Compound feed industry growing

Pictured at the Northern Ireland Grain Trade Association Annual Dinner were, from left: Gary McIntyre, Speaker; Geoff Miller, Guest Speaker; David Garrett, President, NIGTA; Ruth Brammal, NIGTA and Robin Irvine, Chief Executive, NIGTA. Photograph: Columba O'Hare/ Newry.ie
Pictured at the Northern Ireland Grain Trade Association Annual Dinner were, from left: Gary McIntyre, Speaker; Geoff Miller, Guest Speaker; David Garrett, President, NIGTA; Ruth Brammal, NIGTA and Robin Irvine, Chief Executive, NIGTA. Photograph: Columba O'Hare/ Newry.ie

Northern Ireland’s compound animal feed industry continues to underpin the growth achieved by the various livestock sectors – dairy, beef, poultry and pork – according to David Garrett, the new president of the province’s Grain Trade Association (NIGTA).

Speaking at the organisation’s annual dinner for 2019, he said that every weekday local millers produced 10,000t of animal feeds, adding: “That was over 2.6 million tonnes in 2018.

“This past year we have experienced strong demand for ruminant feeds, which was anticipated considering the weather challenges and forage shortages that farmers have faced over the past couple of years. From flooding to drought, they have had to be resilient to cope with it all.

“Increasing pig feed demand has been a feature for many years now and greatly improved genetics has led us to the point where we are producing as many pigs now as 20 years ago with far fewer sow numbers.

“Our factories want more pigs to remain efficient and to meet market demand, so there is further potential growth there to be grasped.

“Poultry feed demand continues to grow, especially for layers and broilers.”

“The increasing demand for chicken and eggs has been a feature in homes across the UK and beyond and our farmers and food businesses here in Northern Ireland have been very successful in getting a significant share of that business.”

Mr Garett went on to point out that, each week, the world’s cities grows by 1.3m people.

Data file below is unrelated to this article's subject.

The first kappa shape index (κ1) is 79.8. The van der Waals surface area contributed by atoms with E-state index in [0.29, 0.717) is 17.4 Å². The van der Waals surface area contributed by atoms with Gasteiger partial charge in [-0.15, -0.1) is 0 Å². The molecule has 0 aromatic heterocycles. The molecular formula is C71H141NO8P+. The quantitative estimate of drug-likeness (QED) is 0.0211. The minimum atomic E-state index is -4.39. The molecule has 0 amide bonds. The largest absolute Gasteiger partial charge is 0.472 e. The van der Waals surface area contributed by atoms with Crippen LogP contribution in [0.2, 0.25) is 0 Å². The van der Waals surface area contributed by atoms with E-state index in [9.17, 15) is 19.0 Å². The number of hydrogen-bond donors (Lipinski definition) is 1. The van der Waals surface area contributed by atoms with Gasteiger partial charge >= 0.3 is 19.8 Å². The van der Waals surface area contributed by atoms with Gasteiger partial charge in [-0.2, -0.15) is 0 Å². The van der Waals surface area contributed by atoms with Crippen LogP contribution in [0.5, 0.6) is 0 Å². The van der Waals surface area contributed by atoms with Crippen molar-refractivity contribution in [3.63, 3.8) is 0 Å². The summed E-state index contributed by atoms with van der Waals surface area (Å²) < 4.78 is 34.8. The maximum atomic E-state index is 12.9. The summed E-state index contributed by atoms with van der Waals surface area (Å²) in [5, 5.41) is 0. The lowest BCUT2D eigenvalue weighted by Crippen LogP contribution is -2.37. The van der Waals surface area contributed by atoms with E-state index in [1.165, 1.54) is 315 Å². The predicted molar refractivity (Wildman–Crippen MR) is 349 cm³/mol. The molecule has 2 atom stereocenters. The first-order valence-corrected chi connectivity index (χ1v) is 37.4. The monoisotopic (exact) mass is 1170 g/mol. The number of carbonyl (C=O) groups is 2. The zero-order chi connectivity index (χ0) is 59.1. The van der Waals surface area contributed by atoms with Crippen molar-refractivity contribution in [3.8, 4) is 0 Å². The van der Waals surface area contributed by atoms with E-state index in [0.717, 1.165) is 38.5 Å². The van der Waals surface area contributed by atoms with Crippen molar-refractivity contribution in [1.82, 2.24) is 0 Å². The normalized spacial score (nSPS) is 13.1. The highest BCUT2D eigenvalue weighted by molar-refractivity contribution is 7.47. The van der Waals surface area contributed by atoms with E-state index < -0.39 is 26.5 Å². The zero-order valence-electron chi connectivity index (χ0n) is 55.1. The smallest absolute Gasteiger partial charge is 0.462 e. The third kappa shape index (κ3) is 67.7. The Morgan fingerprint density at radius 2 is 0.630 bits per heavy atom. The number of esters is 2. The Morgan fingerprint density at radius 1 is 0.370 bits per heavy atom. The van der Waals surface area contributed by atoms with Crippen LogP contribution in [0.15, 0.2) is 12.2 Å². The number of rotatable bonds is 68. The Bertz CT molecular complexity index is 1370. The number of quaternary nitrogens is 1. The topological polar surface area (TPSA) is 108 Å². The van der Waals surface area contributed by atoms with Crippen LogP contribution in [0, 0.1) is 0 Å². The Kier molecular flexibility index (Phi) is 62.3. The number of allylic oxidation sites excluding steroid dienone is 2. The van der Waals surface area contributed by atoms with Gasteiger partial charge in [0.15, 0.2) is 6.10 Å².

“The increasing demand for feed is due to these growing urban populations wanting to eat more meat and dairy food products,” he said.

“This can create its own challenges as many consumers now have little connection to food production or knowledge of farming.

“City dwellers, particularly in affluent societies can often misunderstand farming practices and as a result, they can gain the impression that animals are harshly treated. It is not a fair representation as farmers care passionately about the welfare of their livestock.

“We can only meet this increasing demand for food by the application of good science and technology including the use of products, which protect animal welfare.

The NIGTA president stressed the steps being taken by the members of his association to facilitate the development of new farming techniques which are both animal welfare and environmentally friendly.

He continued: “Agri-food is our biggest industry in Northern Ireland, our biggest export earner and provides high levels of quality employment.

“Our livestock sector is highly efficient and well managed. Output has grown through efficiencies at farm level, involving better genetics, improved nutrition and more integrated supply chains.

“Efficiencies of scale have also played a part in growing our industry and many farms are orders of magnitude larger than a generation ago.

“The grain trade has supported this growth through investment in plant and equipment, in research and development, in the establishment of robust quality systems to protect the food chain and most importantly of all, by training our people to produce better nutritional solutions, provide relevant advice and to deliver much of the technical support that the industry needs.

“We do not want to see narrow environmental considerations cap our ambitions to grow.”

Turning to Brexit, Mr Garrett said that feed supply chains now operate on an all-Ireland basis - often with short lead times.

“The efficiencies that have allowed grain and other cargoes to off-load in multiple ports could be curtailed with different treatment of imports between UK and EU,” he commented

“Any delays or complications to our supply chain, physical or otherwise, will inevitably create additional costs that business will need to absorb or pass on to the end consumer.

“Our feed mills and livestock producers depend on imports of over two and a half million tonnes of feed materials.

“We therefore need to have tariff-free access to the global market for grains and proteins to ensure a competitive cost base for local farmers and a level playing field with our nearest competitors.”